“From everyone who has been given much, much will be demanded; and from the one who has been entrusted with much, much more will be asked.” (Luke 12:48)
Jesus is talking to his disciples about the importance of a servant being watchful and found doing what is expected of him when his master returns. He says the more responsibility that is given to you, the more that will be expected of you.
This is about our accountability to God for the life, time, talents, responsibilities, and resources he has given to us. As in the parable of the talents, the master’s servants were expected to multiply the money that was entrusted to their care, not simply preserve it.
God creates us in unique and infinite ways. No two of us are the same. He creates each of us with unique physical, intellectual and spiritual abilities and gifts “to work and take care” of the garden of his creation, and to love and serve him and one another in doing so. (Genesis 2:15)
I have a friend whose son has been a high school choral director. He has a unique ability to get the best of music out of whatever musical group he is directing, either choral or orchestral. He is now taking graduate work to hone the talents God has given him. I have no doubt that someday he will be the conductor of a major philharmonic orchestra or choral group.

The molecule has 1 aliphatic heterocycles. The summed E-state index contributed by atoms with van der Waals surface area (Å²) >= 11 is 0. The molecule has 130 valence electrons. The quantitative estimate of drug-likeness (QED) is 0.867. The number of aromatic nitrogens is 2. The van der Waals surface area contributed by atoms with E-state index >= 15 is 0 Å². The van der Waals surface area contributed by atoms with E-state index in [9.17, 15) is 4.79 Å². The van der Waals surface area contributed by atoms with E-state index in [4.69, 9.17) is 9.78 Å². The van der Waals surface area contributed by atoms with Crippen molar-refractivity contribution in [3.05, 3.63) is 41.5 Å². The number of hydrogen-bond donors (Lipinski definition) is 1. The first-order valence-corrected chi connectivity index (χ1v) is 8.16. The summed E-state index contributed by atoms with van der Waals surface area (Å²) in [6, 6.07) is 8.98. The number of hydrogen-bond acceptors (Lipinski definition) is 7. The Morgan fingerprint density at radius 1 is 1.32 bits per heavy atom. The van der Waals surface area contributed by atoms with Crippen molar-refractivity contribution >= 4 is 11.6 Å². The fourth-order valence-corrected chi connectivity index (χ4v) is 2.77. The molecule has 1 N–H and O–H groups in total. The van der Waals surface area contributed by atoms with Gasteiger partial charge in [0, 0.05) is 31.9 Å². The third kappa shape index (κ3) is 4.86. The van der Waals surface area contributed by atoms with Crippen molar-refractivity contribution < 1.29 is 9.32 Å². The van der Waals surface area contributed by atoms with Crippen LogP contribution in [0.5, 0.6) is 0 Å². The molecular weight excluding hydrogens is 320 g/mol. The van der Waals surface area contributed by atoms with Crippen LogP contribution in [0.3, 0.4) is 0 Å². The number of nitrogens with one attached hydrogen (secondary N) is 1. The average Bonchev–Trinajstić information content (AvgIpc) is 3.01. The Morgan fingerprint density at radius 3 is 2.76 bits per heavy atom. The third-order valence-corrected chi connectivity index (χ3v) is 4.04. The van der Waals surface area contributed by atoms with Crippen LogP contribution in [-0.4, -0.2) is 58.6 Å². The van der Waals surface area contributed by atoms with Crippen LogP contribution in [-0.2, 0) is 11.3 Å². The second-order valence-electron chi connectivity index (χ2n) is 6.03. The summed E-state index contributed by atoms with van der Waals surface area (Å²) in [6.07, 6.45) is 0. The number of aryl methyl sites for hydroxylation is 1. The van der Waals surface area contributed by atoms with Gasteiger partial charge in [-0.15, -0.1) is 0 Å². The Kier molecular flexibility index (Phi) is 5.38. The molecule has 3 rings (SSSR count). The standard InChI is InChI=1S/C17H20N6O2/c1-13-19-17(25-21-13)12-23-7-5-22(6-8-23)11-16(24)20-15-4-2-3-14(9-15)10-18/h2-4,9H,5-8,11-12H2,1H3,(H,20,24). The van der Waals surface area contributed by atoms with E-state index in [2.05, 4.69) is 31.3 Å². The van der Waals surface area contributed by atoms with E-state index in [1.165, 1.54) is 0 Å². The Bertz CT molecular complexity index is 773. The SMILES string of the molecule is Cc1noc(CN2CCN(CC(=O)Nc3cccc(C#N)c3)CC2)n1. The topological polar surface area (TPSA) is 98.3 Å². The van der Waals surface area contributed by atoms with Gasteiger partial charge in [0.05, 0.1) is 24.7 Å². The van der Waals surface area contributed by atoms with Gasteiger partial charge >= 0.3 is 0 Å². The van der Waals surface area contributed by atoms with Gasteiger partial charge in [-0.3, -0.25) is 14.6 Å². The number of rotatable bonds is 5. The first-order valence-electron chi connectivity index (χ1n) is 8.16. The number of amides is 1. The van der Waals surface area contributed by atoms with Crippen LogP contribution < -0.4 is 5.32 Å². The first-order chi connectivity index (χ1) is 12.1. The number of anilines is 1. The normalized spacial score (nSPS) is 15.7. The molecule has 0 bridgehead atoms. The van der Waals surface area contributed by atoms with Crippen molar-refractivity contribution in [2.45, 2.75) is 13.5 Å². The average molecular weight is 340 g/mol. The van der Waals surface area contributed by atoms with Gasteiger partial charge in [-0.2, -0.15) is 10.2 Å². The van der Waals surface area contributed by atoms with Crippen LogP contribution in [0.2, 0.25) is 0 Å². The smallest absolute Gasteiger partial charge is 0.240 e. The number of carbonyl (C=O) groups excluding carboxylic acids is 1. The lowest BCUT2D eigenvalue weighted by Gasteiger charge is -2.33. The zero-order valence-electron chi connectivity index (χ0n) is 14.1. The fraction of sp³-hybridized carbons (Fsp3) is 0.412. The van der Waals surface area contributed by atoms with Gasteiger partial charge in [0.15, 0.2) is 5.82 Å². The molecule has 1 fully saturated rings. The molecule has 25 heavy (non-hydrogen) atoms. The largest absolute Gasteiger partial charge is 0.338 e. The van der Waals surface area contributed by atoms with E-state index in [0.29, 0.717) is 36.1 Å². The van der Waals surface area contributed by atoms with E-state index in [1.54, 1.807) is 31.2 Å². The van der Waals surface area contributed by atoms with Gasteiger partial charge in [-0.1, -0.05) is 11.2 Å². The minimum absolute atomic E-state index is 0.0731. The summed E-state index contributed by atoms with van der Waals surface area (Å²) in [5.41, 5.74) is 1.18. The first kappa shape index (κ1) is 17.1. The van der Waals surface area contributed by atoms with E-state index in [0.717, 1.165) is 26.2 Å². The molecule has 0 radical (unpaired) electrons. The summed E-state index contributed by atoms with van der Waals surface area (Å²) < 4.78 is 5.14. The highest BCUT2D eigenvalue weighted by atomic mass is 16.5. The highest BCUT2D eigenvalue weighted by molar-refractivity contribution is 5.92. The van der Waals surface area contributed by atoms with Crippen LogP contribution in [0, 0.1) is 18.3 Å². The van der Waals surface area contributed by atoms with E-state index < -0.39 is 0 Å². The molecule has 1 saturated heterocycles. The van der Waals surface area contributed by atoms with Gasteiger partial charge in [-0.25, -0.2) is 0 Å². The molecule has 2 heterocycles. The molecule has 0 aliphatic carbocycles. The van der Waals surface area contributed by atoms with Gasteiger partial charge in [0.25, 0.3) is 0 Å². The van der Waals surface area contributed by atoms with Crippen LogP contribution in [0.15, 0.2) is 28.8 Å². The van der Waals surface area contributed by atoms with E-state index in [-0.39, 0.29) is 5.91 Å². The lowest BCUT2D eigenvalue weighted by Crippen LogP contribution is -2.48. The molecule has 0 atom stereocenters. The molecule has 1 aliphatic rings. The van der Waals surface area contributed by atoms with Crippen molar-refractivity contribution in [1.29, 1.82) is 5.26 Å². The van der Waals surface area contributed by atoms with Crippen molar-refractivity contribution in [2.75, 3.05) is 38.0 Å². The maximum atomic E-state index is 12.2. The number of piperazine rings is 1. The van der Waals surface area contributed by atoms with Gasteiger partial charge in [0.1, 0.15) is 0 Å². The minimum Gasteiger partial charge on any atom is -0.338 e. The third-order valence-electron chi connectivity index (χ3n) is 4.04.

As a father of five adult children, it is blessing to see each of them use gifts that God has given them in addition to caring for their respective spouses and children. To one has been given the gift of mercy and love which she uses to volunteer for numerous needs in her church and community. To another has been given a way to teach history and make it come alive for her students. To another has been given the compassion and understanding to oversee an inclusion program in a Catholic high school for students with intellectual disabilities.
To another, after working in software development for several years has discovered, along with his wife, their special gift to capture unique images of marriage in a new photography business. To our youngest daughter born with Down syndrome, God has given the gifts of purity of heart and love, and a special memory for dates, for which she reminds us of the birthdays of every member of our family, including her thirteen nephews and nieces.
What’s important is not what gifts God has given to each of us, but that we are fully using the gifts he has entrusted to us for his purpose.
Being retired these last several years, God has given me the gift of time. How am I using this gift? When you are older, you have to fight the lie that you are limited in what you can do and that no one wants to listen to you anymore. However, the needs for volunteers are almost endless. So, I have chosen a few things that are an in keeping with my past experience in work and ministry. As they say in the old western movies, I hope to die with my boots on.
Whatever our age, our goal should be to hear the words of the Master, “Well done, good and faithful servant!” (Mt. 25:21)